When psychology was first established as a science separate from biology and philosophy, the debate over how to describe and explain the human mind and behavior began. The first two major schools of psychology to emerge during this time were known as structuralism and functionalism.
Structuralism emerged as the first school of thought and some of the ideas associated with the structuralist school were advocated by the founder of the first psychology lab, Wilhelm Wundt. One of Wundt's students, an man named Edward B. Tichener, would later go on to formally establish and name structuralism, although he broke away from many of Wundt's ideas and at times even misrepresented the teachings of his mentor.
Almost immediately other theories surfaced to vie for dominance in psychology. In response to structuralism, an American perspective known as functionalism emerged under the influence of thinkers such as Charles Darwin and William James.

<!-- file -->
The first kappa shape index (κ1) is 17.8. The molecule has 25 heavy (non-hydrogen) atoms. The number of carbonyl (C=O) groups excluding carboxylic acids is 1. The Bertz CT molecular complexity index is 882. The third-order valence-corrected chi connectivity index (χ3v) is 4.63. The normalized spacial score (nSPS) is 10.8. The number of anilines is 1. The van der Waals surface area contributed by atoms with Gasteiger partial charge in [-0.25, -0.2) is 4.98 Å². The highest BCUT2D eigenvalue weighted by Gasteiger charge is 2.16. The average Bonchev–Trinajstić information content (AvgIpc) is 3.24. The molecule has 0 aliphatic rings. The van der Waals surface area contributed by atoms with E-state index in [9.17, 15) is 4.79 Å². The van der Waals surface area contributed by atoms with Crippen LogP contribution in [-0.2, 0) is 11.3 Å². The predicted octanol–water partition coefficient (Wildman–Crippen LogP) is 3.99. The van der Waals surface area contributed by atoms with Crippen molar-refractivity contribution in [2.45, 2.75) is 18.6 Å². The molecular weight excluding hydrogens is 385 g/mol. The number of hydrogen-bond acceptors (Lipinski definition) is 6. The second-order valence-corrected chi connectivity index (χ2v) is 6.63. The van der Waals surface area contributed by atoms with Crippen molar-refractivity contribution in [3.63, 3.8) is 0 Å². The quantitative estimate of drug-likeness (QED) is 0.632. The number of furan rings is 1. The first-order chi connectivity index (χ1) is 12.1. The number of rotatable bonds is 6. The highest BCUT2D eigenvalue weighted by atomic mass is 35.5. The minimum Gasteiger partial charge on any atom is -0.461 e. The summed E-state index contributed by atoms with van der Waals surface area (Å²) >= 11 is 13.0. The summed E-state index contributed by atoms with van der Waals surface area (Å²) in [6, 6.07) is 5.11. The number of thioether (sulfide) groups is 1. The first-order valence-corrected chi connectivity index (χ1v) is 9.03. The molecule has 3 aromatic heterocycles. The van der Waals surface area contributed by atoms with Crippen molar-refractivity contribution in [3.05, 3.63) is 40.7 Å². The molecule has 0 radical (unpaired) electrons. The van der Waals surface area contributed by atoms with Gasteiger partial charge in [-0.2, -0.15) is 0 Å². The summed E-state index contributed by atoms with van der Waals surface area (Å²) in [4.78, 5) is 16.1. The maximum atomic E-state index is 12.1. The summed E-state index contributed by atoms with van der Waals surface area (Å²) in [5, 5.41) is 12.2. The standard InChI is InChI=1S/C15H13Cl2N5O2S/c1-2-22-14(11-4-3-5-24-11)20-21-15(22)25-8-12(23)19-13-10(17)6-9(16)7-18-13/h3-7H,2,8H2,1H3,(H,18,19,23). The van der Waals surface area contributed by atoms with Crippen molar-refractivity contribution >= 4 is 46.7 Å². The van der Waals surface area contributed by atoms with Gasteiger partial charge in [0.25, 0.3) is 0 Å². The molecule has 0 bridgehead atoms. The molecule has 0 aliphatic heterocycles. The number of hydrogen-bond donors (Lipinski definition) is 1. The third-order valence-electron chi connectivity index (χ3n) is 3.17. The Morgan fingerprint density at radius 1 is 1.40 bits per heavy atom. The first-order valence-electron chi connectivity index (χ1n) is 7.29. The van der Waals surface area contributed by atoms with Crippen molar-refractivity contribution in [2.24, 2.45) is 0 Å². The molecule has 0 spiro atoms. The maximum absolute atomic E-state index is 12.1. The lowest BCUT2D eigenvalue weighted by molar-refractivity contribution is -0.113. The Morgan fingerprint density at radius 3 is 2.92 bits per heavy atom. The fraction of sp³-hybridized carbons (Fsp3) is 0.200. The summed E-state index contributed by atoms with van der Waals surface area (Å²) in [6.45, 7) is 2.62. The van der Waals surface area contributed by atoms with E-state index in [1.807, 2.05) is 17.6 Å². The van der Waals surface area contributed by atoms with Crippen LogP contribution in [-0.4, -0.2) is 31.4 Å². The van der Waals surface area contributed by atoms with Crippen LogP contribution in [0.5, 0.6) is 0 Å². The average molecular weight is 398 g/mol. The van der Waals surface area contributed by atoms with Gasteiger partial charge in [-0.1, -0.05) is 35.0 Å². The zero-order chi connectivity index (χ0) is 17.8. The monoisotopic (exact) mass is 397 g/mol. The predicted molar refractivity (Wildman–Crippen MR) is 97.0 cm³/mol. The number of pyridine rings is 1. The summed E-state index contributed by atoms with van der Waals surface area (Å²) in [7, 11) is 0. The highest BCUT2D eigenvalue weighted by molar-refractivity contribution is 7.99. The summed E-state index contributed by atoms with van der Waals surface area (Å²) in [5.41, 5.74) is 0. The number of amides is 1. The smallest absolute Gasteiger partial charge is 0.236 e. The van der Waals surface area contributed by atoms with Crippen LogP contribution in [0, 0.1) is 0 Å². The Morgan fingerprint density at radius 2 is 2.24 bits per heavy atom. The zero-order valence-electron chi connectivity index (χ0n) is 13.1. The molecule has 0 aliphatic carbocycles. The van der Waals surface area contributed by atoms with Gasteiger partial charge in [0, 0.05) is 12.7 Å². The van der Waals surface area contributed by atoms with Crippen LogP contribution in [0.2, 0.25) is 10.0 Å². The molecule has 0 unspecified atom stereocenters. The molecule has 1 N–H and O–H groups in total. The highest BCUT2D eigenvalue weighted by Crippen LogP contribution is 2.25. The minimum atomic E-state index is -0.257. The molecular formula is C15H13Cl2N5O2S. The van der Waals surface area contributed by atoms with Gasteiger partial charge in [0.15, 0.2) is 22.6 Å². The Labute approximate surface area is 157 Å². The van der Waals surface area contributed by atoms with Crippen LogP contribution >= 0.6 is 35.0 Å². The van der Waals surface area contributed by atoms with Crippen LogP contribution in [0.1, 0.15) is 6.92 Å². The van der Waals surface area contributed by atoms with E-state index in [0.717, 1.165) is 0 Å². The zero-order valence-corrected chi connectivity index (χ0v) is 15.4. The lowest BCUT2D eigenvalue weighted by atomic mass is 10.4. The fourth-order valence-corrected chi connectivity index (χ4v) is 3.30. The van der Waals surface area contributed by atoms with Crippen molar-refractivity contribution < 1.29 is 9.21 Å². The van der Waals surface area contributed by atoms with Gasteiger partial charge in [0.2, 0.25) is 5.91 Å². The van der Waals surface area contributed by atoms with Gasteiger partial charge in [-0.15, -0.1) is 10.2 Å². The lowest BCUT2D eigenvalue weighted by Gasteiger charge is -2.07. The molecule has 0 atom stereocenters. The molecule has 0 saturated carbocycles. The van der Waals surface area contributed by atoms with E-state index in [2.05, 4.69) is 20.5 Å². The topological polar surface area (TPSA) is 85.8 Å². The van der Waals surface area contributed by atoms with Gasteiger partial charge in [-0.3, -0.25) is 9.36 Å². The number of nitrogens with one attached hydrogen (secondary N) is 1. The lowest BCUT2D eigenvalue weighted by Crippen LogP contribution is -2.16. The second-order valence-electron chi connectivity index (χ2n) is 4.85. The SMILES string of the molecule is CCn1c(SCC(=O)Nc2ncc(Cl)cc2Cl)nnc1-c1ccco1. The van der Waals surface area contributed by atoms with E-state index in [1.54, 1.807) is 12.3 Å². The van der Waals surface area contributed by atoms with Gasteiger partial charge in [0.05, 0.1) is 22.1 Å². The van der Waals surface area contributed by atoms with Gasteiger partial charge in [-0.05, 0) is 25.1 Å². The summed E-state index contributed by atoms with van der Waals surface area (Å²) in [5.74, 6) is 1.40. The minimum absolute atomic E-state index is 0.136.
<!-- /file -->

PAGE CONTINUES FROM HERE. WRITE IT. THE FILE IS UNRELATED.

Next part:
In 1906, Mary Whiton Calkins published an article in Psychological Reviewasking for a reconciliation between these two schools of thought.
Structuralism and functionalism were not so different, she argued, since both are principally concerned with the conscious self. Despite this, each side continued to cast aspersions on the other. William James wrote that structuralism had "plenty of school, but no thought" (James, 1904), while Wilhelm Wundt dismissed functionalism as "literature" rather than the science.